Dual diagnosis emerged as a diagnosis more than 20 years ago. What is dual diagnosis? Why is it so important for drug and alcohol addiction treatment?

Dual diagnosis refers to an individual who suffers from both an addiction disorder and a mental illness. Dual diagnosis is also known as co-occurring disorders.

How common is dual diagnosis?

SAMSHA reports substance use disorders are more common in individuals who struggle with mental health disorders.1 In fact, the National Alliance on Mental Illness (NAMI) reports that about a third of people who suffer from mental illness also deal with addiction issues.2 This is no small problem. The 2010 National Survey on Drug Use and Health (NSDUH) estimates that 9.2 million Americans suffer from co-occurring disorders.3 Thus, many individuals seeking treatment for substance also suffer from mental illness.

Percentage of those with mental illness who also are addicts

Past Year Substance Use among Adults Aged 18 or Older, by Any Mental Illness: 2010 – SAMHSA.gov

Sadly, only a small percentage receive appropriate treatment. The NSDUH estimates only 7.7% of those with co-occurring conditions receive appropriate dual diagnosis treatment.3

The range of psychiatric disorders that can accompany drug or alcohol abuse is vast. These illnesses include depression, schizophrenia, bi-polar disorder, borderline personality disorder, anxiety, mood disorders and many others.

Simultaneous treatment is necessary

Since both disorders often can mirror and overlap one another, it is important that individuals receive treatment that addresses both their mental health and substance use problems. An effective treatment plan requires a proper diagnosis. It is important that clients are not overly medicated in early recovery as this can make a correct diagnosis harder. Symptoms of alcoholism and drug abuse are similar to mental health symptoms.

Treatment must deal with both illnesses. Addiction treatment, with little to no attention given to mental health, is rarely effective. Wellness is obtained by addressing both disorders. A personalized treatment plan must manage the delicate balance of treating each disorder.

Treatment of co-occurring disorders requires both psychiatric and medical staff

Comprehensive treatment requires a team comprised of both medical and clinical professionals. Medical staff should include both physicians and nurses. Clinical staff should be an equal combination of both master’s level clinicians and chemical dependency personnel.

The majority of sufferers fare best from an inpatient rehabilitation center that provides 24/7 monitoring of both their physical and mental health.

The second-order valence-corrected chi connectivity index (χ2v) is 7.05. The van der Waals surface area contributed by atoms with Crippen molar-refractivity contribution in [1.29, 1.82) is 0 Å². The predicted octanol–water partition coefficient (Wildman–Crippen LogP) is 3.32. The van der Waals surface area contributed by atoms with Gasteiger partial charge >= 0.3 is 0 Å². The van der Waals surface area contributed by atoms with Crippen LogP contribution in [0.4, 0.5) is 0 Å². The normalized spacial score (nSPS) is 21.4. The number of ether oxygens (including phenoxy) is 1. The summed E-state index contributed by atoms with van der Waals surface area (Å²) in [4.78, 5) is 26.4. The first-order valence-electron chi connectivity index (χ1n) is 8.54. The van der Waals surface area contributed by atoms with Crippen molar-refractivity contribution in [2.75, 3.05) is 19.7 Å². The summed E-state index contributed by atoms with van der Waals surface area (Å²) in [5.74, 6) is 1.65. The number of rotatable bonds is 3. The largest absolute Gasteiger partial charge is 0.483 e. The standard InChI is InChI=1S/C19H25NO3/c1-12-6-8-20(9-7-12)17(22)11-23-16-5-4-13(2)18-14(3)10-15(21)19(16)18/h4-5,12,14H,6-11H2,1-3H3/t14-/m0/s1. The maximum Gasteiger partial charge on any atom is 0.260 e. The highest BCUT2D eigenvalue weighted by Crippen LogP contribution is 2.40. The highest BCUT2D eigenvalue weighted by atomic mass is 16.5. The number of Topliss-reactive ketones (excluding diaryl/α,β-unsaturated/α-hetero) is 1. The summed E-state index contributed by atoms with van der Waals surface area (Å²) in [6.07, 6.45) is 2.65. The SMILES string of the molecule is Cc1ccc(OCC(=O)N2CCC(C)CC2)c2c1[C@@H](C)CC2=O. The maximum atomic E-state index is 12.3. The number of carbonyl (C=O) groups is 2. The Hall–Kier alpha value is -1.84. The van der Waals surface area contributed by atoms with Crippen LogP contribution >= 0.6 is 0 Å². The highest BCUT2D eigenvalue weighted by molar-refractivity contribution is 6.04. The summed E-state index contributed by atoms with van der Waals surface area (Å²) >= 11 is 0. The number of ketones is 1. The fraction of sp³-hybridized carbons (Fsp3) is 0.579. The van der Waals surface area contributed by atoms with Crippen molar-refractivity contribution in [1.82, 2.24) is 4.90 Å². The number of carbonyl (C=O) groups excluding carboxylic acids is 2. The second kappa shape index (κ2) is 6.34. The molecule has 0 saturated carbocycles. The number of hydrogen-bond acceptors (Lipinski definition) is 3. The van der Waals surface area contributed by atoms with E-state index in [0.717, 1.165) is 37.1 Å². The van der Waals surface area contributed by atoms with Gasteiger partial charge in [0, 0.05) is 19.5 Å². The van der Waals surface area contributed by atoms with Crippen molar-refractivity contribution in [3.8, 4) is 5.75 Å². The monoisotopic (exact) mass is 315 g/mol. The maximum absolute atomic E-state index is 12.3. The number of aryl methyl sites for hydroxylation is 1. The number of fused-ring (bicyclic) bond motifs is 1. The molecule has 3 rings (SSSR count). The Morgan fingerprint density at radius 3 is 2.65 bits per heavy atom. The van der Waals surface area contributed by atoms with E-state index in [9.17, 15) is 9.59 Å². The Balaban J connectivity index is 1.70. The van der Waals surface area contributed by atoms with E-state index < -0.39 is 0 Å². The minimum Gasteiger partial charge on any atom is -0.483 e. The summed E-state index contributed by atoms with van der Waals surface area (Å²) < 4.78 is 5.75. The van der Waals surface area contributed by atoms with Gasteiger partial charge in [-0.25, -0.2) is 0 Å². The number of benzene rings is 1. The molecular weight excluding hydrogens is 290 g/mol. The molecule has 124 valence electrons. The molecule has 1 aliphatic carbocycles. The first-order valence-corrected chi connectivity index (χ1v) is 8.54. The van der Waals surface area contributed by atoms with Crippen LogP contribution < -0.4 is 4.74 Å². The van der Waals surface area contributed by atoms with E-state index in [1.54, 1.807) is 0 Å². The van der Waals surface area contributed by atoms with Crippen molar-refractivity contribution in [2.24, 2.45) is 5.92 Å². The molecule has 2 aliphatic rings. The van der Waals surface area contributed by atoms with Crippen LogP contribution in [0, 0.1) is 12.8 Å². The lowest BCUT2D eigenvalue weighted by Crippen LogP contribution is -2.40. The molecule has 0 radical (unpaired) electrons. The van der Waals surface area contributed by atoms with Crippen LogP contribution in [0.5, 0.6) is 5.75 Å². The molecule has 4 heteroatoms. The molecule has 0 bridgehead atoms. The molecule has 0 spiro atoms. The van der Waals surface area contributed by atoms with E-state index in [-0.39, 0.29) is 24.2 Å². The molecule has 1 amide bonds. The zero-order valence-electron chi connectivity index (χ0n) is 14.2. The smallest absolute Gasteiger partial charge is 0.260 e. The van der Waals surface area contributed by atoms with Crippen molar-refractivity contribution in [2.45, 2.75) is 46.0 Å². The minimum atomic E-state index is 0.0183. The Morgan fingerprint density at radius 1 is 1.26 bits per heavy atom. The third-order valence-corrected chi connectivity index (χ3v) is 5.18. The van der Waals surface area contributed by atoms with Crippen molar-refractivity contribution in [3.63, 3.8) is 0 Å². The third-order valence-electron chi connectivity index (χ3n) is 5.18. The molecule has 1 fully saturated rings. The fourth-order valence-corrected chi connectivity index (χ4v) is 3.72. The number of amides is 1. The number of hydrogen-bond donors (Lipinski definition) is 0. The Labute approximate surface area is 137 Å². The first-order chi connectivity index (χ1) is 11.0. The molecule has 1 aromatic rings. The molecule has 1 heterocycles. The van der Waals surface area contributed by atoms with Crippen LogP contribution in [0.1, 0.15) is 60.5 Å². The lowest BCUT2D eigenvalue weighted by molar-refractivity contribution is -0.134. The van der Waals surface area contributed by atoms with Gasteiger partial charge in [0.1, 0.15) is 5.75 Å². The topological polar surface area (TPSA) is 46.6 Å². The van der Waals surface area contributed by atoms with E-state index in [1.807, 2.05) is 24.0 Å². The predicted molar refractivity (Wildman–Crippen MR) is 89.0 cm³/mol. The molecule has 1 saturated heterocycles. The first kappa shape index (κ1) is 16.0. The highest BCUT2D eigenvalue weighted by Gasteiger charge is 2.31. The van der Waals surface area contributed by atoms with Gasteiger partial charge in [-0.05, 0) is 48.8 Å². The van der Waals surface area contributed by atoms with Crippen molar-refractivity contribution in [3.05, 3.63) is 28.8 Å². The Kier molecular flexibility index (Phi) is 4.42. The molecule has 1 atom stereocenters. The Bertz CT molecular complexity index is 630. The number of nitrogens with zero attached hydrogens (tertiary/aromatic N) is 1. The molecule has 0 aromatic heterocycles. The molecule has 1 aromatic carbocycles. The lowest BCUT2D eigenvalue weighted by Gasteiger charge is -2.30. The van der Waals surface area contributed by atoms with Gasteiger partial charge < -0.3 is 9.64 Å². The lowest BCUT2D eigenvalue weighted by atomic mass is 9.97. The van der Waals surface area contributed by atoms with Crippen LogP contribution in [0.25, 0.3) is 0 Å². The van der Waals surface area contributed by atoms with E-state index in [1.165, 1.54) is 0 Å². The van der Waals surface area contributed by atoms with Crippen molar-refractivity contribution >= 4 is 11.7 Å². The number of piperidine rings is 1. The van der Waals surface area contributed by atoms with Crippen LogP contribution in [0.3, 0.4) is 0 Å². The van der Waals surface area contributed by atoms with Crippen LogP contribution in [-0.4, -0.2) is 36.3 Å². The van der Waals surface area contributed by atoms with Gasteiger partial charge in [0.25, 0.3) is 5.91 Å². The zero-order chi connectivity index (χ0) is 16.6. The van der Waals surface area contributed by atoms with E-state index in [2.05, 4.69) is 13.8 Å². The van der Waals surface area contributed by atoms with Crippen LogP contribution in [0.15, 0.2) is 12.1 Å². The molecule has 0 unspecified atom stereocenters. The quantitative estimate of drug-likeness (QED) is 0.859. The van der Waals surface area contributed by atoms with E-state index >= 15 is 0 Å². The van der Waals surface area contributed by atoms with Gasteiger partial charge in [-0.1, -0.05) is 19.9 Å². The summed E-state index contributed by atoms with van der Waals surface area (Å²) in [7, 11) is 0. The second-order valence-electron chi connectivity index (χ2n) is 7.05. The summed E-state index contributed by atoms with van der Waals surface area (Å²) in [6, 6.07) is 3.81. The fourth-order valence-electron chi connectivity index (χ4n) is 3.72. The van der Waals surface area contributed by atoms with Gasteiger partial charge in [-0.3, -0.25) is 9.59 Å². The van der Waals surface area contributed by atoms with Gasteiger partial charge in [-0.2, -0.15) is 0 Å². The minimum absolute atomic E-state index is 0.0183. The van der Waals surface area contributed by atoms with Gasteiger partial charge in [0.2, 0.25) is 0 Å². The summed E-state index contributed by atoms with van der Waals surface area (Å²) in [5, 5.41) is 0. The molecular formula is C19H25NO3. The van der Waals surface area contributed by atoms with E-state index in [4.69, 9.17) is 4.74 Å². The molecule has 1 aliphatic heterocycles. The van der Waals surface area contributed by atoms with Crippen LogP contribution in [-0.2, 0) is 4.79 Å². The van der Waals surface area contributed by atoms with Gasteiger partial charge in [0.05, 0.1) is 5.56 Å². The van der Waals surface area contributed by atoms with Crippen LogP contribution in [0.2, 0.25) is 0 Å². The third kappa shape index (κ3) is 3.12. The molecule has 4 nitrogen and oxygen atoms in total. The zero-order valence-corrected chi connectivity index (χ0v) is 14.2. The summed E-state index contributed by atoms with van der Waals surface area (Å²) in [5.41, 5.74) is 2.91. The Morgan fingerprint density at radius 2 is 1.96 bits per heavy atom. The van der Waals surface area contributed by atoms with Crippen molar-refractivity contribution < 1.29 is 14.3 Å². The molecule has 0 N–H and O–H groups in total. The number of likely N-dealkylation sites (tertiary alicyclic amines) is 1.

Providers should incorporate numerous areas into treatment. Therapies and counseling should address mental health and emotional regulation, physical health and nutrition, spiritual engagement or personal enrichment, life skill cultivation and relationship skills.

A plan for ongoing support is important

Inpatient treatment is only the beginning of treating and caring for those suffering a dual diagnosis.  Since co-occurring disorders may exacerbate one another, continued care for these should be sought. Post-treatment care and monitoring decrease the chances of relapse of substance use and mental health symptoms. Many patients benefit from a residential extended care or sober living program.

While many people find much relief from the 12step work, others require additional support and care. Patients benefit from psychotherapy that provides the individual with an understanding of how their behaviors and beliefs impact both illnesses. Cognitive behavioral therapy (CBT) is particularly effective for dual diagnosis patients as they learn new coping strategies, as well as shift ineffective thought patterns.

In conclusion

SAMSHA’s statistics indicate that most patients entering into addiction treatment have co-occurring disorders. Thus it is important for the client to obtain an accurate diagnosis. An effective treatment program treats both illnesses concurrently. Focus on 12-step work, emotional and therapeutic work, as well as mental health treatment, are all essential parts of a dual diagnosis treatment program. Treatment centers must have appropriately skilled personnel and a treatment program that provides exceptional care for all individuals.

 

References:

1 Center for Behavioral Health Statistics and Quality. (2015). Behavioral health trends in the United States: Results from the 2014 National Survey on Drug Use and Health (HHS Publication No. SMA 15-4927, NSDUH Series H-50). Retrieved from http://www.samhsa.gov/data/

2  Dual Diagnosis. National Alliance on Mental Illness. Retrieved from: https://www.nami.org/Learn-More/Mental-Health-Conditions/Related-Conditions/Dual-Diagnosis

3 Substance Abuse and Mental Health Services Administration. (2012). Results from the 2010 National Survey on Drug Use and Health: Mental Health Findings, NSDUH Series H-42, HHS Publication No. (SMA) 11-4667. Rockville, MD: Substance Abuse and Mental Health Services Administration. Retrieved from: http://archive.samhsa.gov/data/NSDUH/2k10MH_Findings/2k10MHResults.htm#Ch4

 

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